Mexico has banned genetically modified corn and plans to phase out GMO corn imports, including US imports for animal feed
Mexico’s recent ban on genetically modified corn will include animal feed imports, according to a press release from the Secretariat of Agriculture and Rural Development. Mexican government officials met with supply chain and agriculture producers on Friday, Jan. 15, to discuss the plan to phase out GMO corn by 2024 and determine whether GMO corn would be allowed in animal feed. At the time the ban was announced in December 2020, it was unclear if the ban would apply to animal feed.
The move to ban GMO corn is part of Mexico’s effort to become self-sufficient in food production.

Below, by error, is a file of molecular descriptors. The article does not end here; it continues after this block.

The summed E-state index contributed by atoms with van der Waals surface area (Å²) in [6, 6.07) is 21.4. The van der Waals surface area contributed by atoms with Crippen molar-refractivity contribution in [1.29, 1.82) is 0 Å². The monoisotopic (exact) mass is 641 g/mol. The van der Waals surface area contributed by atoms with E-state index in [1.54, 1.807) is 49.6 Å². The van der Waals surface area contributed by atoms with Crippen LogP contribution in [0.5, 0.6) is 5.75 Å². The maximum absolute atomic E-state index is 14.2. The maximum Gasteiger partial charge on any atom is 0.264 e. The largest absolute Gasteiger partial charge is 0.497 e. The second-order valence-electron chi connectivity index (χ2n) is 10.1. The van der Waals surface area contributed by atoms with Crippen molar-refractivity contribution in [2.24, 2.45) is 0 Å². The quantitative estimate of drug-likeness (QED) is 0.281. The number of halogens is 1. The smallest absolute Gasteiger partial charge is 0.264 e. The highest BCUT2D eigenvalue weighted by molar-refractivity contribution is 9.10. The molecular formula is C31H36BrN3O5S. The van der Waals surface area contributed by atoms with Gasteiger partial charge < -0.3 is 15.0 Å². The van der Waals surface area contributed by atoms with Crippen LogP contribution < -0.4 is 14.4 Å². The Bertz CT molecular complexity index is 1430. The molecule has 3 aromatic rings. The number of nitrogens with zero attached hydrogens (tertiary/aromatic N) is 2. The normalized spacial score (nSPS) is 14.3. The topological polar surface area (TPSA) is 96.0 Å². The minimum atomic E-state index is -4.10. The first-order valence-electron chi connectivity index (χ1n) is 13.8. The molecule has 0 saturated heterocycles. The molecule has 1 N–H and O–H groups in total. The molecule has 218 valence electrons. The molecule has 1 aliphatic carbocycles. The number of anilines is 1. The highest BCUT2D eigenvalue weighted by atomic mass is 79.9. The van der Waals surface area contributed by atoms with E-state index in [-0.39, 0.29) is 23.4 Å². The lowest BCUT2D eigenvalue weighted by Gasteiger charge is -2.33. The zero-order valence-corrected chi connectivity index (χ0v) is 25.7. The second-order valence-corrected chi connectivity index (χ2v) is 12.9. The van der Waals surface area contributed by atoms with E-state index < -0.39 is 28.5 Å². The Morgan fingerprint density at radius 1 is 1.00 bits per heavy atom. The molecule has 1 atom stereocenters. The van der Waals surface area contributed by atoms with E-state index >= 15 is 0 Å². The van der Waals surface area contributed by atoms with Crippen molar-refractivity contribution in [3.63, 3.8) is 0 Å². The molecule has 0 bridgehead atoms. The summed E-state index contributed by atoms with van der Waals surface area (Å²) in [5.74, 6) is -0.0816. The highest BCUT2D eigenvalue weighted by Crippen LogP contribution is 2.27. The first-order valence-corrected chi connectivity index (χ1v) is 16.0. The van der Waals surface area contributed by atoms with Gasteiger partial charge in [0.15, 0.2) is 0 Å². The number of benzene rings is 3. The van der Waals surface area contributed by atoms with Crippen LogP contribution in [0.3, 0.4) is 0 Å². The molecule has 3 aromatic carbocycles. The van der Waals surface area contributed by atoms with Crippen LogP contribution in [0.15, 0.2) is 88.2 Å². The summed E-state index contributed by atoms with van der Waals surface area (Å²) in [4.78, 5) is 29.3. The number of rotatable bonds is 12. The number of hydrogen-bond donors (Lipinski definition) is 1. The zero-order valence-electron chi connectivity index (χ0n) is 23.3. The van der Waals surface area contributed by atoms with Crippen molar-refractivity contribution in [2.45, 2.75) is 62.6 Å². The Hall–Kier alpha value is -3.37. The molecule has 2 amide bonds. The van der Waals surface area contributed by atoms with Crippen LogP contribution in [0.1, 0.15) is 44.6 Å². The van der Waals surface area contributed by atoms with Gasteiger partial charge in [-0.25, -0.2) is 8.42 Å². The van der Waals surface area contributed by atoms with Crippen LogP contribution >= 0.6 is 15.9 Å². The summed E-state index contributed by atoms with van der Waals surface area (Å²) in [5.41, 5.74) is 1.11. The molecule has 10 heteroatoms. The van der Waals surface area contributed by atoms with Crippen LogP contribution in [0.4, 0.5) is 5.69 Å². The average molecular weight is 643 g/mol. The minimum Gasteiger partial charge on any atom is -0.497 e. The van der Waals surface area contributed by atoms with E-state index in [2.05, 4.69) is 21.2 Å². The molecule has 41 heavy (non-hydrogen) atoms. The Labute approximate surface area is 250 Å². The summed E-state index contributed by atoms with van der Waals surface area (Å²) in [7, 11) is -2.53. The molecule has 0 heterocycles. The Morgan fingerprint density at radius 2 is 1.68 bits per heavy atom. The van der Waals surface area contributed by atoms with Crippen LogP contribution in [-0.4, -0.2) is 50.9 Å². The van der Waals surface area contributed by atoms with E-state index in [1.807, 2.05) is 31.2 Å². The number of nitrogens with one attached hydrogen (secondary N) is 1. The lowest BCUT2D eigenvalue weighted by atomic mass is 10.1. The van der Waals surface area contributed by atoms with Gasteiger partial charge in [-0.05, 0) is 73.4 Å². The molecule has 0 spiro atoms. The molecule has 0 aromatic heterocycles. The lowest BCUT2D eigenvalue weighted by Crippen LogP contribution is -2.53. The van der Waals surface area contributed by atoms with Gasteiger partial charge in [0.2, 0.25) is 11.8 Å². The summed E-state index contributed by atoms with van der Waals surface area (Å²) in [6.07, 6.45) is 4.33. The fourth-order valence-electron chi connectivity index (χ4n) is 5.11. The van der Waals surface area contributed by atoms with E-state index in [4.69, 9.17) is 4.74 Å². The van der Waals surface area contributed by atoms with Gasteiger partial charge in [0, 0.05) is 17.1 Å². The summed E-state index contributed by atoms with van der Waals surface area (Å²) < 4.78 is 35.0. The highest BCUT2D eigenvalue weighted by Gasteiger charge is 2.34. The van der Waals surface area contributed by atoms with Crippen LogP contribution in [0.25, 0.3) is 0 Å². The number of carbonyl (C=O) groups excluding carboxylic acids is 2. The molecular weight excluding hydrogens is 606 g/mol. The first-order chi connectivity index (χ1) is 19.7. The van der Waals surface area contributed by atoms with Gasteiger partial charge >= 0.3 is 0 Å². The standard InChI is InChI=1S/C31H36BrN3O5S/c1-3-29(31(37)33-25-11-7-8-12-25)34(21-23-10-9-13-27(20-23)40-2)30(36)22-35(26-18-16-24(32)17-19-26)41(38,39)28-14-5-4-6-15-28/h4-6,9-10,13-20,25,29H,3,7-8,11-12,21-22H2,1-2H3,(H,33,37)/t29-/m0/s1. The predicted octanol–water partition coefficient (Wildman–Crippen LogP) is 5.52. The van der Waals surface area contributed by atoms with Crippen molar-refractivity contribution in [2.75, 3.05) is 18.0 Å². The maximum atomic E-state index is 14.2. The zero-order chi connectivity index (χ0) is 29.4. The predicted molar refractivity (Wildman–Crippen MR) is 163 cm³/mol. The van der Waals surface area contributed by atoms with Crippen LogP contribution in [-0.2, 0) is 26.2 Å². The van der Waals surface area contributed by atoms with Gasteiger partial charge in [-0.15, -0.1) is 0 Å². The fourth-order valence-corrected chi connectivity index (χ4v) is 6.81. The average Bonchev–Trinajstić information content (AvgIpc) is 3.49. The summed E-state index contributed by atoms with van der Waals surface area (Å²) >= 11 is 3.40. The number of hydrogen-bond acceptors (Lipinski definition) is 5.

As part of the public-private initiative Maíz para México, the Ministry of Agriculture will work to increase the production of yellow corn and other grain in Mexican states that have productive potential, the release said. As volume increases, domestic supply to the livestock sector will be promoted, reducing the level of imports.
Mexico depends on imports of GMO corn from the United States for livestock feed. U.S. corn exports to Mexico in 2019 were US$2.7 billion, according to U.S. Department of Agriculture (USDA) Foreign Agriculture Service data, making Mexico the U.S. feed industry’s largest export destination.
In 2018, the United States, Canada and Mexico reached a trilateral trade deal that replaced the North American Free Trade Agreement (NAFTA). The United States-Mexico-Canada Agreement (USMCA), entered into force on July 1, 2020.